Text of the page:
Posts by Daniel Maurer:
Two new documentaries take a look at downtown New York City in the late ’70s and early ’80s, each through the eyes of a different street artist. Boom For Real, making its US premiere at the New York Festival on Sunday, tells the story of Jean-Michel Basquiat as his career began taking off, and Shadowman, which opens wide at Quad Cinema on Dec. 1, considers Richard Hambleton, a contemporary who once fetched more money than Basquiat did, but who practically vanished into obscurity.
The Woodman cometh.
Woody Allen continues to shoot his WASP2017 (that’s “Woody Allen Summer Project, 2017,” if you’ve been baffled by the filming notifications around town) and he’s coming to the East Village next Thursday. Signs announcing a 6am shoot on Oct. 12 are posted at First Avenue and East 6th Street. Tomorrow, filming will occur in midtown, according to signs posted around Seventh Avenue and West 32nd Street, across from Penn Station.
Williamsburg’s transition from a den of debauchery to a shangri-la of health and healing was perhaps best exemplified by Keep Reading »
Another Washington, D.C. import is joining Sweetgreen near Astor Place, and they’re giving away free pies to the first 100 people in line tomorrow.
No, &pizza isn’t one of those “jumbo slice” joints that attract Adams Morgan frat bros. The brand bills itself as “counter-culture” and believes in “celebrating the individual” and employing “people who think differently… who live with passion.” To show just how hip they are, they’re giving away free “&” tattoos, which allow the wearers to get free pizza for a year, to the first 23 people in line tomorrow. The store also features a sculptural installation by local artist Jason Woodside.
Richard Linklater’s Last Flag Flying Explores the Soldier’s ‘Intense, Love-Hate Relationship’ With War
Richard Linklater isn’t really sure how to categorize his latest movie, Last Flag Flying, which premiered at the New York Film Festival last night.
“Is it a war movie?” he asked himself at a press conference at Lincoln Center yesterday afternoon.
It’s going down.
The old Kosciuszo Bridge has finally received its death date; Governor Cuomo announced that it’ll be fully demolished Sunday.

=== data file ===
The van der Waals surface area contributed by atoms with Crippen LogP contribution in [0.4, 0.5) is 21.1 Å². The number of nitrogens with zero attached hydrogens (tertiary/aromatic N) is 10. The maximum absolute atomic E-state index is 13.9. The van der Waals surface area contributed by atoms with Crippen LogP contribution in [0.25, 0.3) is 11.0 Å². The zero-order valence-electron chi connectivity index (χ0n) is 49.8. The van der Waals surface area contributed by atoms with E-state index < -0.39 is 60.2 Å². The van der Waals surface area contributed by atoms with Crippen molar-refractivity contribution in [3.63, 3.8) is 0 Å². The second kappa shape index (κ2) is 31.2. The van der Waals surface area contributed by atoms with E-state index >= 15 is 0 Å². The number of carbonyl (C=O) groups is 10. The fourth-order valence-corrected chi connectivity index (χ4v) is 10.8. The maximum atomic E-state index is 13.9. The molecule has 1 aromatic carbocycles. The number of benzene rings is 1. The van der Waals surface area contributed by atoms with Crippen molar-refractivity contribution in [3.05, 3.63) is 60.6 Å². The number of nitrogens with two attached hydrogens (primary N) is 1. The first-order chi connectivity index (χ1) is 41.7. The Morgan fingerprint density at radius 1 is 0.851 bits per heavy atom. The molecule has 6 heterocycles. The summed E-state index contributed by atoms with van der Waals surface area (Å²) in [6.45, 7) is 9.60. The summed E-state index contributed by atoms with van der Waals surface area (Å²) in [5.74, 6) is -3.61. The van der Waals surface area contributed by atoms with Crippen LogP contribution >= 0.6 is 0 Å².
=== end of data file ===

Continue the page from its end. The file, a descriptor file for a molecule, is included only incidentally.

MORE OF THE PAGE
Noah Baumbach On The Meyerowitz Stories, a Portrait of a Dysfunctional Family in Which ‘Art Is Religion’
Have you seen the Noah Baumbach movie about the sons grappling with their father’s divorce and his legacy as an artistic has-been? No, I’m not talking about The Squid and the Whale. I’m talking about Baumbach’s latest movie about this, The Meyerowitz Stories (New and Selected), which will have its North American premiere at the New York Film Festival on Monday and comes to Netflix Oct. 13.
It’s going to be an endless summer in Rockaway. The Riis Park Beach Bazaar is set to unveil its new off-season restaurant. Starting this weekend, The Dropout will take over the Bay 9 pavilion, the beachside spot in Riis Park that last winter was occupied by Rockaway’s “Pizza Nazi”, Whitney Aycock. (The National Park Service gave him the heave-ho over the summer.)
While you’re putting the new Taiwanese fried food joint on your list of drunk food options in the East Village, add this one as well: FryGuys is grand-opening tonight on East 2nd Street, and is already serving up gonzo french fries topped with ingredients like fried chicken and guacamole.
It’s been four years since the Yeah Yeah Yeahs played NYC (surprise Bowie covers don’t count), but get ready to make a date with the night, because they’re coming back for a show at Kings Theatre in Brooklyn on Nov. 7.
The YYYs announced today that on October 20 they’ll celebrate the upcoming 15th anniversary of Fever to Tell (yes, it’s really been that long) by reissuing the album on vinyl. Preorder it and, while supplies last, you’ll get a code for the Kings Theatre presale, happening now. Tickets go on sale to the general public this Friday, Sept. 29, at 10am.